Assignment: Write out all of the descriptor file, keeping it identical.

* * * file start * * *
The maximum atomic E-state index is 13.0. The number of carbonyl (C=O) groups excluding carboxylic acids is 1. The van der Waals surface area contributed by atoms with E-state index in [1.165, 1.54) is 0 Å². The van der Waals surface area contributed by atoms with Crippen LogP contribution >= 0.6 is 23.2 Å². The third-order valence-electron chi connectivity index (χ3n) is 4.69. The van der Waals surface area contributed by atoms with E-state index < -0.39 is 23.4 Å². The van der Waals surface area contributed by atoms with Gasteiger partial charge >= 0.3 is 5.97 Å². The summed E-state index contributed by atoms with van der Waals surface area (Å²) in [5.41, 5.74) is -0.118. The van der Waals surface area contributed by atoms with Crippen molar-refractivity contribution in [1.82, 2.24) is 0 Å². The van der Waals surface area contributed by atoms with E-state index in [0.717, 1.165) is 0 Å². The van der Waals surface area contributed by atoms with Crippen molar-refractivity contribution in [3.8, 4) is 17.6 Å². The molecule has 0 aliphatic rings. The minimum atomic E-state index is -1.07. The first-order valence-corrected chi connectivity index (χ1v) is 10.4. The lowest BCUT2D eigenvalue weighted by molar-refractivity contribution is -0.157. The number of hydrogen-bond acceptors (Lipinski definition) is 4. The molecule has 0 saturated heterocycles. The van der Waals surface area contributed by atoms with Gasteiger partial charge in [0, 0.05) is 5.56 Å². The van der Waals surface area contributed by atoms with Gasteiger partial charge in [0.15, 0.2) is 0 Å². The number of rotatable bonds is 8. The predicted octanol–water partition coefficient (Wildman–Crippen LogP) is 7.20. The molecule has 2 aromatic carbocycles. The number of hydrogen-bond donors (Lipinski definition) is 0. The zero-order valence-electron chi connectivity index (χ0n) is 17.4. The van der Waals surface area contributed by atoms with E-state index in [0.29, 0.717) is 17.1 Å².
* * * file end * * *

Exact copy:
The maximum atomic E-state index is 13.0. The number of carbonyl (C=O) groups excluding carboxylic acids is 1. The van der Waals surface area contributed by atoms with E-state index in [1.165, 1.54) is 0 Å². The van der Waals surface area contributed by atoms with Crippen LogP contribution >= 0.6 is 23.2 Å². The third-order valence-electron chi connectivity index (χ3n) is 4.69. The van der Waals surface area contributed by atoms with E-state index < -0.39 is 23.4 Å². The van der Waals surface area contributed by atoms with Gasteiger partial charge >= 0.3 is 5.97 Å². The summed E-state index contributed by atoms with van der Waals surface area (Å²) in [5.41, 5.74) is -0.118. The van der Waals surface area contributed by atoms with Crippen molar-refractivity contribution in [1.82, 2.24) is 0 Å². The van der Waals surface area contributed by atoms with E-state index in [0.717, 1.165) is 0 Å². The van der Waals surface area contributed by atoms with Crippen molar-refractivity contribution in [3.8, 4) is 17.6 Å². The molecule has 0 aliphatic rings. The minimum atomic E-state index is -1.07. The first-order valence-corrected chi connectivity index (χ1v) is 10.4. The lowest BCUT2D eigenvalue weighted by molar-refractivity contribution is -0.157. The number of hydrogen-bond acceptors (Lipinski definition) is 4. The molecule has 0 saturated heterocycles. The van der Waals surface area contributed by atoms with Gasteiger partial charge in [0, 0.05) is 5.56 Å². The van der Waals surface area contributed by atoms with Gasteiger partial charge in [0.15, 0.2) is 0 Å². The number of rotatable bonds is 8. The predicted octanol–water partition coefficient (Wildman–Crippen LogP) is 7.20. The molecule has 2 aromatic carbocycles. The number of hydrogen-bond donors (Lipinski definition) is 0. The zero-order valence-electron chi connectivity index (χ0n) is 17.4. The van der Waals surface area contributed by atoms with E-state index in [0.29, 0.717) is 17.1 Å².